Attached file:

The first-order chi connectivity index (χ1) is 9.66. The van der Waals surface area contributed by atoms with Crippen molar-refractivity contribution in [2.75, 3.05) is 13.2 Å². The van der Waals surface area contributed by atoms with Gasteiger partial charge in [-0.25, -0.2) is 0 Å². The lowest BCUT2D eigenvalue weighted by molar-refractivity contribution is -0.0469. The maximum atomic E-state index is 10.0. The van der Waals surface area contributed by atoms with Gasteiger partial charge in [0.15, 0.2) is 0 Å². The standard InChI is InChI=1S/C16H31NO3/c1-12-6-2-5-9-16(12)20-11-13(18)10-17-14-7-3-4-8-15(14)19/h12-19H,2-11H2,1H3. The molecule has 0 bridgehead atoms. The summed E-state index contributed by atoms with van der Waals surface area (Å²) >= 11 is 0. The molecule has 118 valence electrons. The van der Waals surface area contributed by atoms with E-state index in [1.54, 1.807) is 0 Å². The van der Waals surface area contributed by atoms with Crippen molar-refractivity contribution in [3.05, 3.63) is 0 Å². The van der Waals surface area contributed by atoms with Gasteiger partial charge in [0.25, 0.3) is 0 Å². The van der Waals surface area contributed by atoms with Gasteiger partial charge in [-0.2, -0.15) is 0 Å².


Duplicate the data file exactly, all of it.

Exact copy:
The first-order chi connectivity index (χ1) is 9.66. The van der Waals surface area contributed by atoms with Crippen molar-refractivity contribution in [2.75, 3.05) is 13.2 Å². The van der Waals surface area contributed by atoms with Gasteiger partial charge in [-0.25, -0.2) is 0 Å². The lowest BCUT2D eigenvalue weighted by molar-refractivity contribution is -0.0469. The maximum atomic E-state index is 10.0. The van der Waals surface area contributed by atoms with Gasteiger partial charge in [0.15, 0.2) is 0 Å². The standard InChI is InChI=1S/C16H31NO3/c1-12-6-2-5-9-16(12)20-11-13(18)10-17-14-7-3-4-8-15(14)19/h12-19H,2-11H2,1H3. The molecule has 0 bridgehead atoms. The summed E-state index contributed by atoms with van der Waals surface area (Å²) >= 11 is 0. The molecule has 118 valence electrons. The van der Waals surface area contributed by atoms with E-state index in [1.54, 1.807) is 0 Å². The van der Waals surface area contributed by atoms with Crippen molar-refractivity contribution in [3.05, 3.63) is 0 Å². The van der Waals surface area contributed by atoms with Gasteiger partial charge in [0.25, 0.3) is 0 Å². The van der Waals surface area contributed by atoms with Gasteiger partial charge in [-0.2, -0.15) is 0 Å².